SurveyUSA, which had a fairly good track record in polling general election matchups in 2006, has come out with a round of polling from New Hampshire. The survey was commissioned by WBZ-TV Boston. The poll of 1,800 adults in the state from Friday through Sunday yielded 1,544 registered voters, of whom 582 were found to be likely voters in the Democratic presidential primary. The resulting margin of error for the poll is ± 4.1%.If the Democratic Primary were today, would you vote for Hillary Rodham Clinton? John Edwards? Barack Obama? Or some other Democrat?
CandidatePercentage of the VoteHillary Clinton40%Barack Obama25%John Edwards23%Another Democratic Candidate9%Undecided3%
I'm not certain if it is a function of SurveyUSA's likely voter screen; of the fact that they only specifically list three candidates, other and undecided; or that SurveyUSA employs a prerecorded message for its polling rather than a live interviewer, but the number of undecideds at this point -- just 3 percent -- seems awful low at this stage in the cycle. What's more, the level of support for Hillary Clinton is significantly higher than that found in other recent polls -- Zogby had her at 19 percent in a poll ending on January 17, American Research Group had her at 27 percent in a poll ending on December 27, and Research 2000 had her at 22 percent in a poll ending December 20 -- which could be representative of the low number of undecideds (the poll lumping leaners in with core supporters), reflective of a bounce she has received from the official announcement of her candidacy, or a combination of the two. The numbers for Barack Obama and John Edwards are also slightly higher than in other polls, though less so than Clinton's.
Put together, these numbers that New Hampshire voters are currently fairly comfortable looking at this as a three-way race if prompted. While this won't necessarily be the case in a year's time, let alone in a month, other candidates interested in being competitive in the Granite State are going to need to change the dynamics of the race to make voters see this as a more open race.
Below the fold, numbers from the Republican side, with analysis... (h/t Political Wire)
by alexsycara, Wed Nov 01, 2006 at 03:26:01 PM EST
Beginning with Molly Ivins in July 2006, there has been a growing movement to draft Bill Moyers to run for Presidet, to throw his hat into the ring of Democratic contenders for the nomination. I believe that this is a great idea, and I wish to lay down the reasons for pursuading Mr. Moyers to campaign for President. Bill Moyers is a very well known an respected media figure. After being involved in the Peace Corps and the Johnson White House, he went to PBS in 1971 and did a news progam until 1981. He also worked at CBS as an news analyst, and hosted the show NOW on PBS.The reasons for drafting Bill Moyers are clear, and stark. Bill Moyers is not afraid to speak truth to power. He has consistently supported liberal causes, denounced the conservative media, class warfare by the rich, corporate power, and the sleazy activites of the GOP. With the field of Democratic hopefuls being what it is, Moyers would be a perfect addition. What Democrat out there is carrying the liberal/progressive banner? Hillary Clinton? Hell no, she supports the war and has many other problems. Evan Bayh and Joe Biden? Same problems. John Edwards might be on to something, but he just doesn't have the base, and much as I love Russ Feingold, I don't know how he will do in the primaries. Bill Moyers is well known by people, very respected, has integrity, and has a record of supporting liberals and the left, especially when times have been terrible. If he were to run in the Democratic primaries, issues that might not come up otherwise, will; media consolidation, totally transforming US foreign policy, fighting back against Class warfare, dealing with the oncoming baby boomer retirement crisis, and other issues that desperately need to be addressed, not soon, but NOW. So, with that in mind, I fully support a Bill Moyers candidacy, and hope other liberals and progressives will too.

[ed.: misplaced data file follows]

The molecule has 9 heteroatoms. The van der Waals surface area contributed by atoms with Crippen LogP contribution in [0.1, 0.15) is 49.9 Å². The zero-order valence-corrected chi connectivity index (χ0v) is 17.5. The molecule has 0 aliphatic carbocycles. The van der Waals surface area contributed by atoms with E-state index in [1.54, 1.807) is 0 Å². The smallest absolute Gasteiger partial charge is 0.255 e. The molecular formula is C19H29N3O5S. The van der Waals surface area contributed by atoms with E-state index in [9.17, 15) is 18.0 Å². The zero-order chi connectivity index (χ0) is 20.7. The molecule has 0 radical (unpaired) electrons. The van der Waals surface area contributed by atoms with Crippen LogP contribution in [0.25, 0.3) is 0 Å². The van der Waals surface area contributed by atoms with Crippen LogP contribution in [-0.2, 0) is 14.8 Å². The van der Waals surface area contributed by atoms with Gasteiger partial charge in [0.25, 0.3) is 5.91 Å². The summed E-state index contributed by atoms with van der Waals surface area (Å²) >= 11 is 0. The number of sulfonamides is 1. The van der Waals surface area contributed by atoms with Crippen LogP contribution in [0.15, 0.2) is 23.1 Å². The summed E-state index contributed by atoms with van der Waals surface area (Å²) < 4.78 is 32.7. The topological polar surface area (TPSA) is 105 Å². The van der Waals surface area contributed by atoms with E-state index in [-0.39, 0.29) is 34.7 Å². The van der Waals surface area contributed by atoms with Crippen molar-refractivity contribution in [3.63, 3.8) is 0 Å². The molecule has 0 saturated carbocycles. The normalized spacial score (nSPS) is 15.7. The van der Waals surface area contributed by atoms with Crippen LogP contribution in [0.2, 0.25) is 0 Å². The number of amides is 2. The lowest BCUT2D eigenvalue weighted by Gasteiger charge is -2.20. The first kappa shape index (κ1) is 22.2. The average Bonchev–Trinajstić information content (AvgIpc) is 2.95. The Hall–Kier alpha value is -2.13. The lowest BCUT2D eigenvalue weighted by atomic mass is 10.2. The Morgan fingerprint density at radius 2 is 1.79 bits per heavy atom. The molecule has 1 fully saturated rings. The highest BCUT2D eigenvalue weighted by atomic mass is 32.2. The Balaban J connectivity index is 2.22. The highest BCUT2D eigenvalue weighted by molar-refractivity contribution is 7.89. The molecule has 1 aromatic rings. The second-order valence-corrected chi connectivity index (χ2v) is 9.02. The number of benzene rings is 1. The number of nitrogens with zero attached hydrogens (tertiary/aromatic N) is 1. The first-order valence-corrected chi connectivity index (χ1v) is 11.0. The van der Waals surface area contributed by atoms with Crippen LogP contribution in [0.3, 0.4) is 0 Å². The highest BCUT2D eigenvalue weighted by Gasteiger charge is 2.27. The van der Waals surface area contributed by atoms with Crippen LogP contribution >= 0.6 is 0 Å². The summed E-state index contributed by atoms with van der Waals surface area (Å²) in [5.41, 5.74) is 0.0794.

by noelschutz, Sun Apr 30, 2006 at 09:25:15 AM EDT
On Tuesday, May 2nd, there are primaries in Indiana, North Carolina, and Ohio.
There are a total of nine (9) FDVets running for the House of Representatives:
Two Fighting Dem Vets are running in Indiana (IN-03 and IN-04). Both candidates face a field that includes non-vet candidates.
One Fighting Dem Vet is running in North Carolina (NC-03). Fortunately, Craig Weber is unopposed so he will be the Dem nominee. On the other hand, a great candidate, Tim Dunn (NC-08), dropped out earlier for personal reasons.
Six Fighting Dem Vets are running in Ohio (OH-03, OH-04, OH-13, and OH-18). In CDs 4 and 13 two Fighting Dem Vets face off against each other in large fields of candidates. Only one candidate, Richard D. Siferd in OH-04 is unopposed and is therefore the official nominee of the Democratic Party.
Please also join us in signing the Petition
for the resignation of SecDef Donald Rumsfeld. It has been co-sponsored by about 50 Fighting Dem Vets and all FDs of any stripe are asked to join in. It is in the works to be hand delivered by a special person this week.